Buying a new PC: What does all the jargon mean?

So it’s time to buy a new computer. You head to the local tech shop or look on the internet, only to be confronted with a baffling array of letters and numbers. Here’s a brief guide as to what they mean, and what you should be looking for in your new computer.

GMT Solutions: CPUCPU – this is the Central Processing Unit, or the “brain” of the computer. It will have a number followed by GHz (gigahertz) – this is the speed of the processor, so the bigger the number, the better. If it has dual or quad cores, this the equivalent of having 2x or 4x the processing power. Each brand has its own model numbers, but generally the bigger the model number (i3, i5, or A6, A8), the faster the processor.

RAM – this stands for Random Access Memory – or simply memory. Just like humans, this is what the PC uses to store information while it’s carrying out tasks. Again, the bigger the number (GB or gigabytes this time), the better – you really want a bare minimum of 2GB these days.

HD – the hard drive of the computer, or its storage. This is also measured in GB, and relates to how many files, songs, videos, photos etc you can store. The bigger the number, the more storage space it has – if you see numbers in TBs (terabytes), 1TB is equal to 1000GB. SSD hard drives are a new type of drive, solid state drives – they run faster than typical hard drives, increasing the overall speed your PC can do things.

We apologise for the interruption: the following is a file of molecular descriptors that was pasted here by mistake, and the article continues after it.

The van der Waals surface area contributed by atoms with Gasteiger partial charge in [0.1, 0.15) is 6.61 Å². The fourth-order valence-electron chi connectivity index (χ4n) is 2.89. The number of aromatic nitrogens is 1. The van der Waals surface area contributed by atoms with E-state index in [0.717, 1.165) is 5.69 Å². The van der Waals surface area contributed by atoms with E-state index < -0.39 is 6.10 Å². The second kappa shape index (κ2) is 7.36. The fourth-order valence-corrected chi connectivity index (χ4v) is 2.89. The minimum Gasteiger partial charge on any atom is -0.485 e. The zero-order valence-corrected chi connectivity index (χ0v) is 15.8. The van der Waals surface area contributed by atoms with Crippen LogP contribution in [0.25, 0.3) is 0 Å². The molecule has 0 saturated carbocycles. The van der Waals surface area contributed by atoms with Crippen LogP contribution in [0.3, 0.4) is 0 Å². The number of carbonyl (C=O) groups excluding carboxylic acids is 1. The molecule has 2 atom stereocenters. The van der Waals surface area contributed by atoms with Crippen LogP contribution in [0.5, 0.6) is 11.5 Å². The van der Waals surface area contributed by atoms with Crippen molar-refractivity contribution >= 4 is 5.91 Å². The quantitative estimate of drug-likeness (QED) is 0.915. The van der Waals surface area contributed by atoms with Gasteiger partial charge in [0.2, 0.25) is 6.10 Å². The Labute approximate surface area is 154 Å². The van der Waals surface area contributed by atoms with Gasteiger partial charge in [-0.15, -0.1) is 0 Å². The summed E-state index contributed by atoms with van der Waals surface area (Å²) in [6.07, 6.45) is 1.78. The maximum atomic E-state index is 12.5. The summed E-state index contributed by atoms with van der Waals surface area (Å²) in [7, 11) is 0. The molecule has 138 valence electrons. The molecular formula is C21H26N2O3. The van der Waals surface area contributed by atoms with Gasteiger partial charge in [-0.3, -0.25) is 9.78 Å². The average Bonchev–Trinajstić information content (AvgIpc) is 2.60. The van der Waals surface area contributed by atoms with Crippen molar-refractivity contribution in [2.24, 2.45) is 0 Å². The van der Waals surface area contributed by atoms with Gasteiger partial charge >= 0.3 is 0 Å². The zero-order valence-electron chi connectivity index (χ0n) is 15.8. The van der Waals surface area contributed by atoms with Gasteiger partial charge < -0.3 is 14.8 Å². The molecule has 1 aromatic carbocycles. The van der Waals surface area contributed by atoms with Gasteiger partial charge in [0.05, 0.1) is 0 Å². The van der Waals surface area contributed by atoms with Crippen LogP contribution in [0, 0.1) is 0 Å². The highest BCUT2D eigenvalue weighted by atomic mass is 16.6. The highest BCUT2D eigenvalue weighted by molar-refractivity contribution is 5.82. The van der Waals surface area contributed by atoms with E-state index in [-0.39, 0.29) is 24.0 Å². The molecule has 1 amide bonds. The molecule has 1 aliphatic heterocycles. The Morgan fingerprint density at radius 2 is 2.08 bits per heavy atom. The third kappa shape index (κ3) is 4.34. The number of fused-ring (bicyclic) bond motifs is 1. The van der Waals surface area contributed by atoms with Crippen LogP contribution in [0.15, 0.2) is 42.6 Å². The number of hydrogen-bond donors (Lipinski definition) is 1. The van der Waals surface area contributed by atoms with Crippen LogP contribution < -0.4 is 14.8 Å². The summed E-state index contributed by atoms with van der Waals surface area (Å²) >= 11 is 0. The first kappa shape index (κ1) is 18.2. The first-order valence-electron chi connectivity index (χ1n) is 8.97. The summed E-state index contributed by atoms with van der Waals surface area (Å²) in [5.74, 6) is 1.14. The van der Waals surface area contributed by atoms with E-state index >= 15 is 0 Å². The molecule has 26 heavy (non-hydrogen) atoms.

Optical Drive – this refers to whether the PC has a CD or DVD drive – CD-RW or DVD-RW means it’s a CD/DVD writer as well as a player. Some laptops, especially small ones, don’t come with optical drives these days, so it’s worth checking for one if you use discs. Blu-Ray drives are also found on PCs more commonly now.GMT Solutions: RAM

Ports – as well as USB ports to connect your printer, camera etc, you may also want an Ethernet (network) port to connect to your broadband router – it’s faster and more reliable than using wireless.

Card Reader – Another handy feature of many new PCs, is a reader that can take digital camera cards. This means you can take the photos directly off your card, rather than connecting your camera and using the camera software.

This is the tip of the iceberg when it comes to computer specifications, but hopefully gives you some idea what the numbers mean! If you need help choosing a new PC,with anything else IT related, please contact us on [email protected] or call on the number below for a free chat.